MINI-AFRICAN TOUR OF THE AMERICAN VICE-PRESIDENT: Washington wants to turn the Trump page

Security and economy. These are the main subjects on the agenda of the mini-African tour that the American vice-president, Kamala Harris, is starting from March 25 to April 2. A tour that will take her successively to Ghana, Tanzania and Zambia, for what is her first official visit to the land of her ancestors. For Washington, this tour by the Vice-President is an extension of the USA-Africa summit last December, and aims to “to strengthen American partnerships across Africa and to advance our joint efforts toward security and economic prosperity.” Two themes that fit well with the news of the black continent which is today suffering, economically, from the induced effects of the war in Ukraine and for which the security challenge remains unresolved throughout its territory. If this is not a way for Washington to show all the importance it attaches to its relations with Africa, it looks very much like it.

This diplomatic offensive by the Biden Administration looks like a catch-up operation

And this first trip of the number 2 of the White House to Africa is anything but trivial, when we see the tireless efforts of the head of American diplomacy, Anthony Blinken, who is increasing his trips to Africa where he was still last week, more specifically in Ethiopia and Niger to talk, among other things, about peace, development and security. A position that contrasts with that of the former tenant of the White House, Donald Trump, who has never hidden his disinterest in a continent that he has always considered a conglomeration of ” shitty country “. That is to say whether this diplomatic offensive by the Biden Administration, which has all the appearance of a catch-up operation if not redemption from the dark continent, can be perceived as a desire by Washington, turn the Trump page. We are all the more justified in believing this since this trip to Africa of the first black woman appointed Vice-President of the United States is in line with a series of tours by senior American officials on the continent. black, since the beginning of the year 2023. In this case, the visit of the American Secretary of the Treasury, Janet Yellen, who was in Senegal, Zambia and South Africa, from January 18 to 28, that of the Ambassador of the United States to the UN, Linda Thomas-Greenfield, who successively visited Ghana, Mozambique and Kenya from January 25 to 29, the visit of the First Lady, Jill Biden, to Namibia and in Kenya, from February 22 to 26, and Anthony Blinken’s trip, which in mid-March went to Ethiopia and Niger in turn. And by the end of his term, we are waiting to see if President Biden can achieve ” his intention to visit your countries which he launched to African leaders at the end of the Africa # United States summit last December in Washington.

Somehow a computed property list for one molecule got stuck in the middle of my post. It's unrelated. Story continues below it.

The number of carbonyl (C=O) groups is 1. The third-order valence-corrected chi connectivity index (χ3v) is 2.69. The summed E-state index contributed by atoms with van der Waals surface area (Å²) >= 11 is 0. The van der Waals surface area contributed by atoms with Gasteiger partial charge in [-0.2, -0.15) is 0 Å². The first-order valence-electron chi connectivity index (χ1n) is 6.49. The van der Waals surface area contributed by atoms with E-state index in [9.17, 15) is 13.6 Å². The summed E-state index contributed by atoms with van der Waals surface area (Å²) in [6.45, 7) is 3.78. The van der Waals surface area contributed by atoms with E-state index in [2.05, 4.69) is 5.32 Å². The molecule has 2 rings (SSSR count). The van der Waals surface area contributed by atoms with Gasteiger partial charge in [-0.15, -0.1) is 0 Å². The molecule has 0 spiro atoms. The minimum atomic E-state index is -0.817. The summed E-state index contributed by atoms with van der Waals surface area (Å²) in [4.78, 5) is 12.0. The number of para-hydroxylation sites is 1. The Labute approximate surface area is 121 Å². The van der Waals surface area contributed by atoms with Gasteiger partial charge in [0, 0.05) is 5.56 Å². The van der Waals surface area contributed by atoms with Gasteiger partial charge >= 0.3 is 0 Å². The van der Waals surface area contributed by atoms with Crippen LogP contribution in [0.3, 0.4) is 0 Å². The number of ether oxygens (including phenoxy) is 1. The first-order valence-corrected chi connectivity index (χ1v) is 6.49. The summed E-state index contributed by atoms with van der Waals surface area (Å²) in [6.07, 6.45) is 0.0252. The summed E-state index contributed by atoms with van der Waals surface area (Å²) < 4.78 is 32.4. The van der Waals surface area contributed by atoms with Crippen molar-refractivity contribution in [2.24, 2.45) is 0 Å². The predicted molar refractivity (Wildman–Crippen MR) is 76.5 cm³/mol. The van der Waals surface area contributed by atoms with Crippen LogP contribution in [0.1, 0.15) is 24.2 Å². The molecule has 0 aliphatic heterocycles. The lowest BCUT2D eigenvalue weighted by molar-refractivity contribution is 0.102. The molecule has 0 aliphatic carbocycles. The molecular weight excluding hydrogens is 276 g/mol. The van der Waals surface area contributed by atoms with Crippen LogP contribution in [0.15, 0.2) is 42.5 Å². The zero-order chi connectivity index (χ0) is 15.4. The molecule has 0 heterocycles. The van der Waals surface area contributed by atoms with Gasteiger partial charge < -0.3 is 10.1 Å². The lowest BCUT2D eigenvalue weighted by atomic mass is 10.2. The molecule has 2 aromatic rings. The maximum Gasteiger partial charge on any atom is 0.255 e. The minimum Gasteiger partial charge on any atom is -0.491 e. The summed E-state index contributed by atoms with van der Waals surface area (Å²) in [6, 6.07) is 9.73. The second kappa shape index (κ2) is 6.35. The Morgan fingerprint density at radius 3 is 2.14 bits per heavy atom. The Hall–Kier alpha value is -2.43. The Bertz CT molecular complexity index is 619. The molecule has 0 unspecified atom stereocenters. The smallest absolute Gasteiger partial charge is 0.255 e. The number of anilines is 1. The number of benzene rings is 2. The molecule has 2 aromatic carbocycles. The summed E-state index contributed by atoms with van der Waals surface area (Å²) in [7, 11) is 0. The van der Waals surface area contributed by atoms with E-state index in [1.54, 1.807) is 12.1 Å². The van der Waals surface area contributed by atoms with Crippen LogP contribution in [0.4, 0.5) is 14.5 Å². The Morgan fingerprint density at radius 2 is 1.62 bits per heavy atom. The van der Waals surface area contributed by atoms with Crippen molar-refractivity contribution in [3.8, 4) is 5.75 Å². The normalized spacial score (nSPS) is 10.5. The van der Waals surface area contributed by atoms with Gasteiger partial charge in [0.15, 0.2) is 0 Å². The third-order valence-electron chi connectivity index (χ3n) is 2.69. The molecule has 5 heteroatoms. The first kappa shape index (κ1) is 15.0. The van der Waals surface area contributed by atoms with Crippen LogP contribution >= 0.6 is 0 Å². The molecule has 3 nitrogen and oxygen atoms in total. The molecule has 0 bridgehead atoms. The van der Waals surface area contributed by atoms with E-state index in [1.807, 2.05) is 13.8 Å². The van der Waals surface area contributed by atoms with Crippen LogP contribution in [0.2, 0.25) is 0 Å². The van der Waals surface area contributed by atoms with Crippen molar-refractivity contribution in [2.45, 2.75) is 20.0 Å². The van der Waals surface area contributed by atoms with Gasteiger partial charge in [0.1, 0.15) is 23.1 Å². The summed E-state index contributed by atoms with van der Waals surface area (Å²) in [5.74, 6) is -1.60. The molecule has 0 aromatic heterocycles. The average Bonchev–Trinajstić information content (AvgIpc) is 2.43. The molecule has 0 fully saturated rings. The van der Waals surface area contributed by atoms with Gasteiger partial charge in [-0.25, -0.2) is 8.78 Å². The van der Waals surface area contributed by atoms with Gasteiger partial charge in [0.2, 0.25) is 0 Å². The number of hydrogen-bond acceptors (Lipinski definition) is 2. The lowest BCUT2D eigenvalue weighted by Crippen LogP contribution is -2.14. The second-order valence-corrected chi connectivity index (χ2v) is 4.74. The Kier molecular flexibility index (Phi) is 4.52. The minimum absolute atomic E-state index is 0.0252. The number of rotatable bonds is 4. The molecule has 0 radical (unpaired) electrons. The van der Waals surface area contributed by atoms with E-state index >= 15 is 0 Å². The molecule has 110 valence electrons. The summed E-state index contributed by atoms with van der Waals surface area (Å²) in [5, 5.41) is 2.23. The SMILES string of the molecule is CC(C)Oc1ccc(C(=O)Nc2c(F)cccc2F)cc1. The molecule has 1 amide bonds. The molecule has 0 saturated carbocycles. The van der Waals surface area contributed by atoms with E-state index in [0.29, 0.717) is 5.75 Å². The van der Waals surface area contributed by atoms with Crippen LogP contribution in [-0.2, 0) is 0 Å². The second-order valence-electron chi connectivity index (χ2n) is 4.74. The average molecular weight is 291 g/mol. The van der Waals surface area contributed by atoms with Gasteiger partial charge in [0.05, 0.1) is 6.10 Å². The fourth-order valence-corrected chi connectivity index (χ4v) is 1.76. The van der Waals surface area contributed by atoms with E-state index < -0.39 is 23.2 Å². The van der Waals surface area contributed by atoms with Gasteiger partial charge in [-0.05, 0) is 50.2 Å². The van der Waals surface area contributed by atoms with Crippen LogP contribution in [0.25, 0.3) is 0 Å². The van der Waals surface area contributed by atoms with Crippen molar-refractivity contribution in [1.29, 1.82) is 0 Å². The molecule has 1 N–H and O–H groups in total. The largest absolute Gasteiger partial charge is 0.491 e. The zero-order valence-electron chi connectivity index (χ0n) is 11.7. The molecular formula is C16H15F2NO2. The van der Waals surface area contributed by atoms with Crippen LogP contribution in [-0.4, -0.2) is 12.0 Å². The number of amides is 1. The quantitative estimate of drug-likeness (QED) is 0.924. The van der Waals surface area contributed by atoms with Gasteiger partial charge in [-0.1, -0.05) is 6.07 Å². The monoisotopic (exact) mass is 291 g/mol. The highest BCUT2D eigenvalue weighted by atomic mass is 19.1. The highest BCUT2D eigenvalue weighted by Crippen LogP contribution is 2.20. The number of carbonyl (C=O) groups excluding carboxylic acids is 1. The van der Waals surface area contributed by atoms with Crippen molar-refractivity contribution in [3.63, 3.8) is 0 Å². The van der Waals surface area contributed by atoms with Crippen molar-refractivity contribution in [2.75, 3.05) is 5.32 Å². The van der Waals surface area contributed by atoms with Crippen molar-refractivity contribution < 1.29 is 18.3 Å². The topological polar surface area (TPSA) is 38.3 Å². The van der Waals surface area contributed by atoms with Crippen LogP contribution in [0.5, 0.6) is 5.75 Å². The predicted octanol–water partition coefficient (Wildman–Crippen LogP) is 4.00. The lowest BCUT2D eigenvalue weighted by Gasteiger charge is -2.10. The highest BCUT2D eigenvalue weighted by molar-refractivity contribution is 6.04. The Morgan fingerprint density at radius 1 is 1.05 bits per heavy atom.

It is up to Africa to know how to derive the maximum benefit from this diversified cooperation by knowing how to define its priorities.

But beyond the iconoclastic Republican president who fully assumed his choice to abandon Africa, the diplomatic offensive of the country of uncle sam, also responds to the need to increase the American presence and counter the growing influence of rival powers such as Russia and China, which are also engaged in a tireless diplomatic ballet that looks like a crossover on a continent resolutely determined to diversify his partners. A continent that presents itself today as a beautiful young lady courted on all sides by the great powers, because of the economic, political and geostrategic interests that it represents in their eyes. But there is nothing surprising in this, since it is well known that only interests guide the steps of the great powers. And there is no doubt that when they come to Africa, they know what they are looking for. That said, it is up to Africa to know how to maneuver in such a way as to derive the maximum benefit from this diversified cooperation by knowing how to define its priorities. Because, for a continent which is considered as the future of the planet, it is inconceivable that despite all its wealth which arouses so much desire, Africa is still struggling, more than half a century after independence, to truly begin its development and continues to vegetate, as far as the majority of its populations are concerned, in crass poverty and underdevelopment. This means the need for awareness in view of a paradigm shift. African leaders are challenged.

” The country ”

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